The narrow streets of Las Palmas are gang-controlled and the Salvadorans in need of help are not affected by the actions of their president, which frustrates his critics.

They don’t care about Nayib Bukeele’s dictatorial maneuvers – sending armed troops to congress to force a vote or removing independent judges from the country’s highest court. This opens the door to establishing control over all branches of government. They are proud of his constant attacks on El Salvador’s politicians, as well as the elites who have benefited from their rule for almost 30 years.

They are thankful for the food staples and other necessities they received from Bukele’s government in the aftermath of the pandemic. Adults are proud to show their pride and claim that they received both COVID-19 vaccines long before the rest of Central America.

All the critics and observers who decry the dangerous concentration of power by a charismatic leader, Bukele has a more than 90% approval rating among those who have seen three of four former presidents exiled or jailed for corruption.

“They talk about democracy… Julio Cesar Lopez (60), a Las Palmas street artist, said, “They talk about democracy… It makes me happy to see them kicking out this class of people.

The story of Bukele’s presidency thus far is that of a new populist autocracy in Latin America: lavishing big on goodies, branding enemies as enemies, and raising the profile for the military. Bukele is akin to former President Donald Trump and prefers social media over press conferences. However, he doesn’t miss a chance to take great photos to show his image.

Leonor Arteaga is the program director of the Due Process of Law Foundation. This regional rule organization is based in Washington. He has the support of most of the population, and he uses that support to his advantage.

Las Palmas residents say they are aware of Bukele’s concentration of power. They also feel willing to trade democratic ideals in exchange for short-term solutions to their dire needs.

Rigoberto Castellanos (57 year old construction worker from Las Palmas) says that the former opposition-controlled Congress and ousted Constitution Justices were thorns in Bukele’s side and needed to be removed.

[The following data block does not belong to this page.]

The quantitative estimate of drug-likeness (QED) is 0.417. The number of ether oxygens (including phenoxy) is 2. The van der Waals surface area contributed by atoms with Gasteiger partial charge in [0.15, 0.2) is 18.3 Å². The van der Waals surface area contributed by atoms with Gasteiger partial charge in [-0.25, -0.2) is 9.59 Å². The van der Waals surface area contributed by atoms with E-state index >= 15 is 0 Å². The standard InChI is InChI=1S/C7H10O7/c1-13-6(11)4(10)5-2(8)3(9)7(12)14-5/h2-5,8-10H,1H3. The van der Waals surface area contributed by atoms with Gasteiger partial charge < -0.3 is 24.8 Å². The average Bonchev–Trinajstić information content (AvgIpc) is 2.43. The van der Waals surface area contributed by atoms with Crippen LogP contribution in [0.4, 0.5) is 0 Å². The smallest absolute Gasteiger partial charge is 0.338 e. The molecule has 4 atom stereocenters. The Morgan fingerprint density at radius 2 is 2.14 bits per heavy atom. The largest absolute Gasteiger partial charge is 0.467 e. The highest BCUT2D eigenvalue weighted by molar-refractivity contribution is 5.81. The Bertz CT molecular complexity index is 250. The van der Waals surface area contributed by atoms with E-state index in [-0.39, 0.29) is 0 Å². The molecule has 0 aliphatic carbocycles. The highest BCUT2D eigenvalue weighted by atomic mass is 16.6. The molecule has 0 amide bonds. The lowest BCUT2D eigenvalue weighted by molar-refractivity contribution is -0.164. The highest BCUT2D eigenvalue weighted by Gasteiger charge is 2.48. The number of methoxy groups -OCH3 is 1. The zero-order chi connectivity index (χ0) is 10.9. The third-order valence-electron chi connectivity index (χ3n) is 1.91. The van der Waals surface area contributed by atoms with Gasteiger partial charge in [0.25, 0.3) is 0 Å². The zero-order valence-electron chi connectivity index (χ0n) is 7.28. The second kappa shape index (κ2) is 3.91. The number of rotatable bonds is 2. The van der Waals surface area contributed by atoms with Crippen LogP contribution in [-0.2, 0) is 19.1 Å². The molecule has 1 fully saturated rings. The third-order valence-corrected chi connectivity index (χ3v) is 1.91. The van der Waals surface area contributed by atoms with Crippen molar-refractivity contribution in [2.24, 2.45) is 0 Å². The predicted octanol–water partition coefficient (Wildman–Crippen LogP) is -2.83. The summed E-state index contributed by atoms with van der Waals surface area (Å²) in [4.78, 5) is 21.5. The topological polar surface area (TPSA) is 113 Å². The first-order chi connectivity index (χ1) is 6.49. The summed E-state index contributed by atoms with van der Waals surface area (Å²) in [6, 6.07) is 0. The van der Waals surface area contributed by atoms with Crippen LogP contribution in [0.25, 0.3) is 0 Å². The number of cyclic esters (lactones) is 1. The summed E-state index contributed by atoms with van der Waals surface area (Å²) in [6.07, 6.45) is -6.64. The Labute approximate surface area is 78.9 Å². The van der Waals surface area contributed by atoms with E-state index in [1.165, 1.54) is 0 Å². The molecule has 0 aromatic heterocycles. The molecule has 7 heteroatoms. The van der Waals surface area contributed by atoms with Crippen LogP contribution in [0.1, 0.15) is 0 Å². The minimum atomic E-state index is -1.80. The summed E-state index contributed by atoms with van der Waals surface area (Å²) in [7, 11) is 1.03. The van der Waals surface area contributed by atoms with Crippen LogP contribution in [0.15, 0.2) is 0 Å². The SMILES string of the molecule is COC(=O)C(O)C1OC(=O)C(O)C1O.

He pointed out that El Salvador’s constitution currently prohibits re-election. However, if that were to change, who wouldn’t want to have the president for an additional five years?

The 39-year old Bukele is a non-ideological pragmaticist and the latest Latin American president to use elections and their personal popularity as a means of gaining power.

El Salvador was ruled by two parties for nearly three decades: the conservative Arena party, and the leftist Farabundo Marti National Liberation Front. Both were formed after El Salvador’s civil war. The parties failed to deliver. Both Arena and FMLN had presidents who plunder El Salvador’s funds and left a society without economic opportunities. They were also surrounded by powerful street gangs that extorted money and murdered with impunity.

Bukele, who was a former publicity executive rose up the ranks of FMLN, moving from small-town mayor to mayor of San Salvador. The FMLN finally fired him because he refused to follow the party line. He was made an outsider and formed New Ideas, his political party. This won him the presidential vote in 2019.

Although elections in El Salvador were free and open to all, Bukele’s critics claim that the country cannot be considered a functioning democracy.

Bertha Maria Deleon was an organized crime prosecutor who became a criminal defense lawyer. He retweeted some her comments as mayor and made contact with Bukele online. Deleon was asked to join his defense team when he ran into legal trouble. She became a trusted adviser and one of few people who disagreed with him over the four years they worked together.

Deleon stated, “I knew he was an impulsive person. Very immature. Like an eternal adolescent.” “But I always felt that he was an honest man.” Deleon said she was interested in being his justice and security minister but was denied.

Soon after Bukele took office in June 2019, his patience began to wane. He started firing government bureaucrats via Twitter. Deleon claims she warned him that this practice was unnecessary humiliating for state employees, who could challenge it in court. Bukele called her “a killjoy”.